On September 24, 2023, Lee County Sheriff’s Office Dispatch received a call about an unresponsive baby. Deputy Jacob Cook began procedures to clear her airway while reassuring the mother that everything was going to be okay. EMS arrived and transported the baby to the hospital for further care. The baby has been released from the hospital and is recovering at home with her parents. We are grateful to have quick-thinking Deputies like Deputy Cook and community partners like Smiths Station Fire & Rescue working together to keep the citizens of Lee County safe. #sheriff #deputy #deputysheriff #lcsoal #leecounty #smithsstation #eastalabama #alabama #humanizethebadge #backthebadge #backtheblue

♬ original sound - Lee County Sheriff Alabama

What happened to Alyra

Jones learned more about what happened to Alyra in the days following her medical emergency.

On Sunday, Sept. 24, Alyra began running a fever seemingly out of nowhere, Jones told the Ledger-Enquirer. Her daughter began getting warm at about 7 p.m. in the evening, so she gave her some Tylenol.

The next morning, Jones, who works for Aflac, worked from home. She noticed Alyra beginning to act sluggish.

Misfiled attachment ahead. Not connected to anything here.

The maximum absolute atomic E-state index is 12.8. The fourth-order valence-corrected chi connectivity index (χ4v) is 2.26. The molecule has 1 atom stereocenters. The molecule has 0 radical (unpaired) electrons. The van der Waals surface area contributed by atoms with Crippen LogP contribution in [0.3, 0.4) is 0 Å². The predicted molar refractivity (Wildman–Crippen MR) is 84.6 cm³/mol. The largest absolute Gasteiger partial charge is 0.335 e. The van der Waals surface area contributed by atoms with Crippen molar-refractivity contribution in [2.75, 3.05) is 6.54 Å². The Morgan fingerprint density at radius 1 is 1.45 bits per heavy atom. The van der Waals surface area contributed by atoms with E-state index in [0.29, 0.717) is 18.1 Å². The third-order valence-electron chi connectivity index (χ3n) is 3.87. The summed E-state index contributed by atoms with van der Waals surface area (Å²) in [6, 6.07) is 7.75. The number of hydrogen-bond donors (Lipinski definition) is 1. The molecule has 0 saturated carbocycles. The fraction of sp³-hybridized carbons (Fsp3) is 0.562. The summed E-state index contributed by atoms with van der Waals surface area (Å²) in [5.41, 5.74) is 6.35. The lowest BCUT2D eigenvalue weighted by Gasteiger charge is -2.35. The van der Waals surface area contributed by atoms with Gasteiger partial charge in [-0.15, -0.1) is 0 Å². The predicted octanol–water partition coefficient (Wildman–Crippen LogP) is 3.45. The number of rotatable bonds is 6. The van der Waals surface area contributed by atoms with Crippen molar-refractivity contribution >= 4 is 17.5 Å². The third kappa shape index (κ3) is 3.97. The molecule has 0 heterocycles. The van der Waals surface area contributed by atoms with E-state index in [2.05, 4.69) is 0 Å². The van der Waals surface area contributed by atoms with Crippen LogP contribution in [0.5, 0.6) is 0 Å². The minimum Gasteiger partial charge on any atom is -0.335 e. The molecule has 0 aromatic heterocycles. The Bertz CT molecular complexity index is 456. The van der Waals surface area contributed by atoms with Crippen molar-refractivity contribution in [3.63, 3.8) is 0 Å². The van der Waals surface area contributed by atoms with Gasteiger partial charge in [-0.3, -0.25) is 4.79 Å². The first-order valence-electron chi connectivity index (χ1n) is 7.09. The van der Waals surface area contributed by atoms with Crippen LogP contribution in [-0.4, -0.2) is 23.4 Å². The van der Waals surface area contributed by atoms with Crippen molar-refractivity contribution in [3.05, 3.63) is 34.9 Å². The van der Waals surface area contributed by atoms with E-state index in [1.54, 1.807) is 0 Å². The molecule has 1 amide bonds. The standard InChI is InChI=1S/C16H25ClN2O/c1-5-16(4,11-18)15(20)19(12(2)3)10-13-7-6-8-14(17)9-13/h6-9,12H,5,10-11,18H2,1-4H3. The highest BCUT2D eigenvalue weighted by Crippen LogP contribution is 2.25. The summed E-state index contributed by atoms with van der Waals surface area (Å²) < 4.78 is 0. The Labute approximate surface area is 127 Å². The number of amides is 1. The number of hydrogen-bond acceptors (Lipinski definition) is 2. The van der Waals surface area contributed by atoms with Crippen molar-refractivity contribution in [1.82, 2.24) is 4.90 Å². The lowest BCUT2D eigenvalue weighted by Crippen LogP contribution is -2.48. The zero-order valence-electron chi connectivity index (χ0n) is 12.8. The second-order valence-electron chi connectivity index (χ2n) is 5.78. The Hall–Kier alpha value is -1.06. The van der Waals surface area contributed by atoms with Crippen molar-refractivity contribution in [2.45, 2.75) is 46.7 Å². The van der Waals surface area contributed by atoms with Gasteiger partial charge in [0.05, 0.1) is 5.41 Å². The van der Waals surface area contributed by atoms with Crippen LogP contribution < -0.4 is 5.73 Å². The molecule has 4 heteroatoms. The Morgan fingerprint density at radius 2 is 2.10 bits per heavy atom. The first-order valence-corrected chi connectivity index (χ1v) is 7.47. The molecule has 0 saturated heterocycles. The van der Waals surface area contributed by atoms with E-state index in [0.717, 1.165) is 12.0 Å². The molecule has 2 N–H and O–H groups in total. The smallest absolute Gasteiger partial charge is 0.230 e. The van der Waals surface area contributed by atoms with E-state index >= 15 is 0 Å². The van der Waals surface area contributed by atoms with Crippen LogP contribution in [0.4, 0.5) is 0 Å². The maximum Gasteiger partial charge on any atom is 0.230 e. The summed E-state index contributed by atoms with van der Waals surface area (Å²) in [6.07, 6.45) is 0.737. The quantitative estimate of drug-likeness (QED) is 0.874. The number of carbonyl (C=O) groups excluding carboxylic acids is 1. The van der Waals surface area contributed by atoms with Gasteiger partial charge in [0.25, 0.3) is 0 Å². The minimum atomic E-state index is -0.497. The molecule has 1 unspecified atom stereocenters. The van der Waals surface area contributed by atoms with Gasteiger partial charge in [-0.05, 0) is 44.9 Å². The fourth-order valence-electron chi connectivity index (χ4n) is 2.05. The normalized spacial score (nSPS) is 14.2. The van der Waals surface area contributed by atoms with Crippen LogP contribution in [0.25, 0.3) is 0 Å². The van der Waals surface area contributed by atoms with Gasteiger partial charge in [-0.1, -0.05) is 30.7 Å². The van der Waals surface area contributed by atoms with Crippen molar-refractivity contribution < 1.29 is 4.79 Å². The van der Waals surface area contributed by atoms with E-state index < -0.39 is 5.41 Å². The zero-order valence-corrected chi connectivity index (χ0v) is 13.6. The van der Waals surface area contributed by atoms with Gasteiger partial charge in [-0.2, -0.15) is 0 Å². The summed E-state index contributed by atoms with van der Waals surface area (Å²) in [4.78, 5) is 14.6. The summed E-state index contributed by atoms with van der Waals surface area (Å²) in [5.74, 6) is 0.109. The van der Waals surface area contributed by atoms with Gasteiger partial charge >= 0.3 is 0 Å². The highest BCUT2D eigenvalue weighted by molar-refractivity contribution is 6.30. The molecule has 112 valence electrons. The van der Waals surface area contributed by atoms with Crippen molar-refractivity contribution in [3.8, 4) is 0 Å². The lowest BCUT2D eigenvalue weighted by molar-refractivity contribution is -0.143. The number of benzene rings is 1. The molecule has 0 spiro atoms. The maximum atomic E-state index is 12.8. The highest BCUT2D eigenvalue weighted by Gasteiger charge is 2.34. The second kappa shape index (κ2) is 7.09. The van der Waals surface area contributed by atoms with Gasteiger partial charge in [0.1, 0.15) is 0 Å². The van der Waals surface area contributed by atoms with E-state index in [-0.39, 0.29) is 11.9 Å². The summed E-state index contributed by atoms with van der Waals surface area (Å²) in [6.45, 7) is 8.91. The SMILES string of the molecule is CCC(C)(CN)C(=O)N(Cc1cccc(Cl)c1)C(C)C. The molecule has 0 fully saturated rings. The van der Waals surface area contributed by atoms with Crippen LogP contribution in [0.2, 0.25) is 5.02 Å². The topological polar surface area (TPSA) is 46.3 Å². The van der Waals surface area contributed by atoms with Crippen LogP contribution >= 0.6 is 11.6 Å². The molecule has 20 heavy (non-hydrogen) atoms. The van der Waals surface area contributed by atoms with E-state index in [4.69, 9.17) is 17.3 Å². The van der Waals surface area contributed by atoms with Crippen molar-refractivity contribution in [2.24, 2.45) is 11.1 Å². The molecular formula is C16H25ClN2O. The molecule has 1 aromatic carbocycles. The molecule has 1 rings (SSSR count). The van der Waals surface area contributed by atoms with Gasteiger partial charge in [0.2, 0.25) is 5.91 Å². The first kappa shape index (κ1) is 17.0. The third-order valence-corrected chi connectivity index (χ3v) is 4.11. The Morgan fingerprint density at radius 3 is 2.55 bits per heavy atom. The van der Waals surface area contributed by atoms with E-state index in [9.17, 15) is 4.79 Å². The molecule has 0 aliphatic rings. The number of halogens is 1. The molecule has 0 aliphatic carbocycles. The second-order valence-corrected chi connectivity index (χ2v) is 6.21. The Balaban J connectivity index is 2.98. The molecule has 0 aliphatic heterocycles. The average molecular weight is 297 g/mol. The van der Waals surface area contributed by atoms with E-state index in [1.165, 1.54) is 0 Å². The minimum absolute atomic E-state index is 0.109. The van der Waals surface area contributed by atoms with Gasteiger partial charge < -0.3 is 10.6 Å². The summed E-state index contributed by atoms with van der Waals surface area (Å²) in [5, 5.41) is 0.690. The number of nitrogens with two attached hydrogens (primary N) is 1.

“I could tell that she wasn’t feeling well,” Jones said. “She was very clingy as well.”

Jones was holding Alyra trying to get her to eat something when Alyra’s body began to slowly jerk every couple of seconds. The toddler’s mouth was clenched and her eyes were unfocused.

That is when Jones began to panic and called 911.

The 911 dispatcher advised Jones to place a finger in Alyra’s mouth so that she wouldn’t choke and turn her on her side. Jones placed the girl on the floor as the dispatcher advised, and then she felt her daughter’s body go limp.

“It was like life just left her body,” Jones said.

Deputy Cook was in the area. The dispatcher advised Jones to go outside, so he could find them more easily.

That’s where a hysterical Jones was when she saw Cook’s vehicle pull up to her yard. She would later learn he was driving over 100 mph to reach her house.

At the hospital, doctors diagnosed Alyra with an adenovirus, a common cause of respiratory illness that are not typically severe. Doctors believe Alyra experienced a febrile seizure, a convulsion in a child caused by fever, but couldn’t tell Jones this was the cause with “absolute certainty.”